His concept for his FBO portfolio also includes businesses that have diversified, providing not only fuel sales but also the other corollary services that aircraft operators need including hangar space, maintenance services, and other services.
“We want to provide maintenance, either directly or indirectly,” Ross said. “We’re also interested in aircraft management, where we manage all or part of the ownership experience. If you have a jet, you probably don’t want to get involved in the acquisition, the maintenance, pilot selection and chartering. We’d like to take care of all of those facilities for people who are in our area.”
FBO management seems to be going through a transition as well. Ross believes that the industry he sees as fractured will soon begin to coalesce into a more tightly-knit industry.
“There are hundreds of owners of FBOs; my guess is that over the next five or ten years, those numbers will be greatly consolidated to a smaller number of larger owners,” Ross said. “There are a number of groups like ourselves who are trying to buy up portfolios of fixed base operators. It’s a pretty good moment for the individual owners, who may have been involved for 10 or 20 years, to either exit or sell 80 percent of their operation at a very attractive valuation.”
That’s what happened last year when independent owner Jerry Nolan sold Denver Air to Ross, who has tried to capitalize on Nolan’s success.
“Jerry Nolan did a good job in winning market share and we saw an opportunity to come in and continue the good work that he was doing,” Ross said. “The timing was right. He designed this business and built it up to prove its viability and success. We’ve taken the good start that he provided and tried to marginally improve some of the operations.”
Denver Air’s facilities at Jefferson County Airport provide more than 50,000 square feet of hangar space and a newly redecorated executive terminal. Ross has also reinstituted its defunct maintenance department, specializing in Cessna Citations and run by Bill Smith. At the beginning of September, Ross also brought in a new general manager. Les Wenger, formerly the line manager at Scottsdale AirCenter, transferred to Denver at Ross’ request.
“I told Les this morning that I think of him as being the mayor of Denver Air,” Ross said of Wenger. “He has a diverse constituency and a whole variety of operating and personnel and financial challenges. He has to bring together this cadre of employees, customers, competitors and airport management and has to be the focal point for all of those constituencies. It’s his job to be the leader and set the tone.”
Meanwhile in Arizona, Scottsdale AirCenter is quickly becoming a jewel in the company’s portfolio. The FBO, managed by industry veteran Tommy Walker, has earned a top five ranking for the past two years in Aviation International News’ survey of North American FBOs. The 11.6-acre facility boasts more than 77,000 square feet of hangar space, 690,000 square feet of concrete ramp and 22,000 square feet of terminal and office space.
“It’s basically the newest, biggest and most attractive FBO on the airport,” Ross said with enthusiasm. “We’re sort of the new guys on the block but we have a great-looking facility and we’re gradually gaining market share.”
Scottsdale AirCenter will also be getting bigger and better. The facility is no small asset in its current incarnation and construction is expected to start this fall on an eight-acre adjoining site known as the Cholla Parcel. New facilities will include nearly 100,000 square feet of hangar space and over 30,000 square feet of office space as well as new landscaping and additional parking.
“We’re excited about increasing our presence at Scottsdale Airport,” Ross said. “It’s a tremendous center for both business and recreation.”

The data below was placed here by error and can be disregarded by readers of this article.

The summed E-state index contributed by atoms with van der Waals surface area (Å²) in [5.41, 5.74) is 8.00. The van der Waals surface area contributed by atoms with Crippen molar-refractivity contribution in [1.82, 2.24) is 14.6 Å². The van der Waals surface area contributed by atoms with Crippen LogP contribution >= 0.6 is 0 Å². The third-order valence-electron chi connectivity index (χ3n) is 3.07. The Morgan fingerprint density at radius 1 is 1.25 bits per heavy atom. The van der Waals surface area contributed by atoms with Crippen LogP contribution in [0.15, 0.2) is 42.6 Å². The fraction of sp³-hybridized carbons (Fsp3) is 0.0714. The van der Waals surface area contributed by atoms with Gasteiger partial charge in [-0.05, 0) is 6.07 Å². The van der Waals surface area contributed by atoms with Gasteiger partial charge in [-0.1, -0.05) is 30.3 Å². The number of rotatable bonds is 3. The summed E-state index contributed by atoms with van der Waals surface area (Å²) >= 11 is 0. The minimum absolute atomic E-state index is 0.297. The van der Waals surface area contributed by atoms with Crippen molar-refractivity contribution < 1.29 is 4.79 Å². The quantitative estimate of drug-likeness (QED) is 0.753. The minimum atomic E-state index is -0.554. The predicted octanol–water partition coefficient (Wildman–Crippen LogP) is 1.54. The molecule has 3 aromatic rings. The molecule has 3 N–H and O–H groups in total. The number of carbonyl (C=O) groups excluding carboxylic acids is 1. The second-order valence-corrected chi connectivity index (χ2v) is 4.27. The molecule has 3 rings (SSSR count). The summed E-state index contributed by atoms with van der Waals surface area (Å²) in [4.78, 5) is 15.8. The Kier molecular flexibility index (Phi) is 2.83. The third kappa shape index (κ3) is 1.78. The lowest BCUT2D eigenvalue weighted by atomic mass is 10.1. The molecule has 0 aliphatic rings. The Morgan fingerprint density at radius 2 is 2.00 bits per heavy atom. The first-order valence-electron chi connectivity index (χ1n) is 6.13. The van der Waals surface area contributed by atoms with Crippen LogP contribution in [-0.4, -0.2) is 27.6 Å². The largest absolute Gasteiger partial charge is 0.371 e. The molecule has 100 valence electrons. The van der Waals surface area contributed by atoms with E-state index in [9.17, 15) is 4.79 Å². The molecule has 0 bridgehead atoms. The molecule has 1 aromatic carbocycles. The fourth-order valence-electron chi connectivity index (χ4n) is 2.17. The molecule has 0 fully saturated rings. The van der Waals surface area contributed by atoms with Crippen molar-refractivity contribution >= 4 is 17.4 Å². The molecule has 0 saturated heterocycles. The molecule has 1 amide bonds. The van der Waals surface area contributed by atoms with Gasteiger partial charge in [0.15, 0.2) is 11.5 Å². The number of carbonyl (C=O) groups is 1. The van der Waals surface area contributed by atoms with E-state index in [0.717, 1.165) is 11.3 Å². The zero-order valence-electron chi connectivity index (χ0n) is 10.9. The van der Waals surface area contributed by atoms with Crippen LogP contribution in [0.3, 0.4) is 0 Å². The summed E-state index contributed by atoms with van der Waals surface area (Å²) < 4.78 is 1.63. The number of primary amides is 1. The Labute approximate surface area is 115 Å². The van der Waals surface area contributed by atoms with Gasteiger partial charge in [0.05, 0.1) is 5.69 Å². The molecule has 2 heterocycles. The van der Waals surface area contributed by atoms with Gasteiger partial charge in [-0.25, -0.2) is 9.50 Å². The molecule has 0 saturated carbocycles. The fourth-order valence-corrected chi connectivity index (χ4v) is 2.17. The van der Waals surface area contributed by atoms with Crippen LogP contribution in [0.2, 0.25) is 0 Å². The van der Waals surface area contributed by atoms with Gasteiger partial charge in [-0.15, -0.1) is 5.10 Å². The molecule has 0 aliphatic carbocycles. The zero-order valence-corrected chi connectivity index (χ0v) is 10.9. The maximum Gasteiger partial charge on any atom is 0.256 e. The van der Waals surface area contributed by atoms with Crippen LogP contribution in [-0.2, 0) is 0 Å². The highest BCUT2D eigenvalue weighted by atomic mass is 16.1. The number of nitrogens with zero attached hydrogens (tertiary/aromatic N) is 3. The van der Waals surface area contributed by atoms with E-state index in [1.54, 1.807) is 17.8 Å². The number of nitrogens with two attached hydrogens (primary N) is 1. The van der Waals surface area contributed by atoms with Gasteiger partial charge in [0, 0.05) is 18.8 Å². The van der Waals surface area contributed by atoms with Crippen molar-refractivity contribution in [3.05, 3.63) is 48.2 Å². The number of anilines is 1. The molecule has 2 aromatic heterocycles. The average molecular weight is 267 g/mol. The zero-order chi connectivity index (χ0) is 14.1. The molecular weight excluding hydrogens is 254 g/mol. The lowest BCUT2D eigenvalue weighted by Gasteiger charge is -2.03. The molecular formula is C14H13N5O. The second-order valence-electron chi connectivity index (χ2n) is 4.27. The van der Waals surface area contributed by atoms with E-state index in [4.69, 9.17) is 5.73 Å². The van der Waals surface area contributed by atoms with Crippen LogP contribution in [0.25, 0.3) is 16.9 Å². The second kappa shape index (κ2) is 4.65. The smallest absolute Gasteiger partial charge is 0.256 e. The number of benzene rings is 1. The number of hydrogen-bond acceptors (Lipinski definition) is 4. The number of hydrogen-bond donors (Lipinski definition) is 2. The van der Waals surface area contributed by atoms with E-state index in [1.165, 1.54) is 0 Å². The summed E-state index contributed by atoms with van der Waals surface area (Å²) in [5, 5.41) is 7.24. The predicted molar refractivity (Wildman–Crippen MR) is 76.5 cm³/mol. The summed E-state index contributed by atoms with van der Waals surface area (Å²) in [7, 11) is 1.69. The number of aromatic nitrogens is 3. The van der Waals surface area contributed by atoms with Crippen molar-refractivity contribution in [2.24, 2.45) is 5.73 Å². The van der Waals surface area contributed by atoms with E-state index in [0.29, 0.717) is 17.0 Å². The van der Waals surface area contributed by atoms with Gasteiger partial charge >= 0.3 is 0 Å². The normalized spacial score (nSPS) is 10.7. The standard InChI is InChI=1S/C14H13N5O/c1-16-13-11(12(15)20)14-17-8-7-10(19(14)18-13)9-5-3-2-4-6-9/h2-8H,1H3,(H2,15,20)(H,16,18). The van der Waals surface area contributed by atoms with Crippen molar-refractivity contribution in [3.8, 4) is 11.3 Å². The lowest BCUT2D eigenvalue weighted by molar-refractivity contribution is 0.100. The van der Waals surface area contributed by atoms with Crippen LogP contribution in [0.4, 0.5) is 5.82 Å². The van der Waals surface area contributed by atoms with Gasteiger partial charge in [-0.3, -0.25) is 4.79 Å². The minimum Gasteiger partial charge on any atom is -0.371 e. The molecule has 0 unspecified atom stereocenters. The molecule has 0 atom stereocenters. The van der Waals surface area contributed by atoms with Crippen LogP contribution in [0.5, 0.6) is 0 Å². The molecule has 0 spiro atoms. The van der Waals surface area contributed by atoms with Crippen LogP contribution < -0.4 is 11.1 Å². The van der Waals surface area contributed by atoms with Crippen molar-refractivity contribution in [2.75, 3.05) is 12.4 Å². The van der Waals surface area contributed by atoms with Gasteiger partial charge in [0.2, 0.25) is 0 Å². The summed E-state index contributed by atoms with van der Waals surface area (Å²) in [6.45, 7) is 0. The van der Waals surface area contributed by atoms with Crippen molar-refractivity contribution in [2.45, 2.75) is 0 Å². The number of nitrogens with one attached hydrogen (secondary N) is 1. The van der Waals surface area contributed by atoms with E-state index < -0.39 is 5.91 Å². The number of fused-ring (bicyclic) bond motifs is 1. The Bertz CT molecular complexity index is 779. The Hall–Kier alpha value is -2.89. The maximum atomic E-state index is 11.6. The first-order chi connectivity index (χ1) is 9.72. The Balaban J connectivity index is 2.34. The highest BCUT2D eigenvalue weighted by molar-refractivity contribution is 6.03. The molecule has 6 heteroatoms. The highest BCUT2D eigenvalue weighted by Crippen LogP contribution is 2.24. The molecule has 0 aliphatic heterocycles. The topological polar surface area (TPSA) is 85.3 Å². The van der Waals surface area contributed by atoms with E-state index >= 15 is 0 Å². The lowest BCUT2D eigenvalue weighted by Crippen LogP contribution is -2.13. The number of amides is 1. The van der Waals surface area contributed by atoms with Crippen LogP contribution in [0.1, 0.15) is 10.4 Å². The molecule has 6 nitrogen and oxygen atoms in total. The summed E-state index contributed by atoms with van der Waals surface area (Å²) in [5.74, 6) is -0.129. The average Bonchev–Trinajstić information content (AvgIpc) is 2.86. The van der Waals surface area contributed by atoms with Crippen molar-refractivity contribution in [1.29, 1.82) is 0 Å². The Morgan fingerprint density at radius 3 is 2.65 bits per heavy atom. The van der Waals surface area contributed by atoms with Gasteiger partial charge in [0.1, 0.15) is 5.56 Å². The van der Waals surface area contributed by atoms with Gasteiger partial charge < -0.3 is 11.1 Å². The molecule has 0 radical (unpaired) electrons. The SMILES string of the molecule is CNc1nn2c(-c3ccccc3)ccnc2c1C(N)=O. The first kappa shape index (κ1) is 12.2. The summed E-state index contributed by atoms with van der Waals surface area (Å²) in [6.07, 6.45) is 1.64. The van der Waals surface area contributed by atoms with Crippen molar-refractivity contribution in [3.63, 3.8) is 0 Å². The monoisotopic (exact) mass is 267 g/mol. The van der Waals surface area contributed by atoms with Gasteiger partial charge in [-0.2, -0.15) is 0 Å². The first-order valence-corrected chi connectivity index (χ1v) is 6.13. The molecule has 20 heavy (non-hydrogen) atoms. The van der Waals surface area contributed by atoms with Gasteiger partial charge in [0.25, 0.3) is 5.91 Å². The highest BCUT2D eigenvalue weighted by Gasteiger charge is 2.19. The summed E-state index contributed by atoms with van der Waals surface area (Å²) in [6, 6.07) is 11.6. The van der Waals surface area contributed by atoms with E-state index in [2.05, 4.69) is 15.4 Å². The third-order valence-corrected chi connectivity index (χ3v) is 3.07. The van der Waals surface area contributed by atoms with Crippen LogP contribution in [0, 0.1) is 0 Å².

To unify its image, Ross Aviation recently changed the name of Denver Air to the Denver AirCenter, to match the name of its sister company, Scottsdale AirCenter. The two FBOs will serve as a sort of proving ground for the company’s ideas about successful management.
“The key to profitability is growth,” Ross explained. “What you need to do is attract a greater volume of fuel sales, hangar occupancy, maintenance, ground transportation and all those other ancillary businesses that we’re involved in. As those areas grow, there’s considerable opportunity for operating leverage, meaning that there’s a greater growth in revenues than in operating expenses. It’s not unusual to have 10 percent growth in total revenues result in 20 percent growth in bottom line cash flow.”
Ross also anticipates new acquisitions to develop quickly as Ross Aviation begins its second year of business.
“We hope to acquire the Santa Fe Jet Center by September and we have a number of other additional prospects that we hope to close by the beginning of next year,” Ross confirmed.
That’s not to say that there aren’t significant challenges to the business and priorities can change on a daily basis.
“Where do I start?” Ross asked. “Landlord relationships are an essential component. All of these facilities are on ground leases so maintaining a good relationship with your lessor is vital. Safety is a factor. Our favorite phrase around here is that you’re no smarter than your dumbest moment. We’re operating with large, valuable aircraft and we have lots of human beings involved, so we have to make sure they’re handled carefully.”
While the business aspects may seem daunting, part of Ross’ confidence in his operation is that the investor truly believes in America’s general aviation industry.
“We believe that general aviation, because it’s the best available travel product in the world, will continue to grow,” Ross explained. “The industry has been healthy and there are lots of reasons for it. We’re a superior method of travel, where the commercial airlines are still struggling. It’s an accepted business tool where 10 years ago it was an obscene luxury that you almost had to hide from shareholders. One of the reasons that it continues to grow is that the numbers of wealthy individuals and corporations continue to grow and they can afford the product. We think that people who can afford it will leave the commercial aviation providers and move towards our services.”
Ultimately, the bottom line is what counts in business, and back in New York, the approval from Centre Partners and their confidence in Ross Aviation remains high.
“We’re less than a year in but so far we’re very happy,” Pollack said. “We’ve closed on two properties, both of which are growing and doing well. Given the dynamics here, whether we end up acquiring five, 10, or 20 properties, it will end up being attractive from our point of view. We have good guys who are managing these properties very well.”
For more information about Ross Aviation, visit [http://www.rossfbo.com].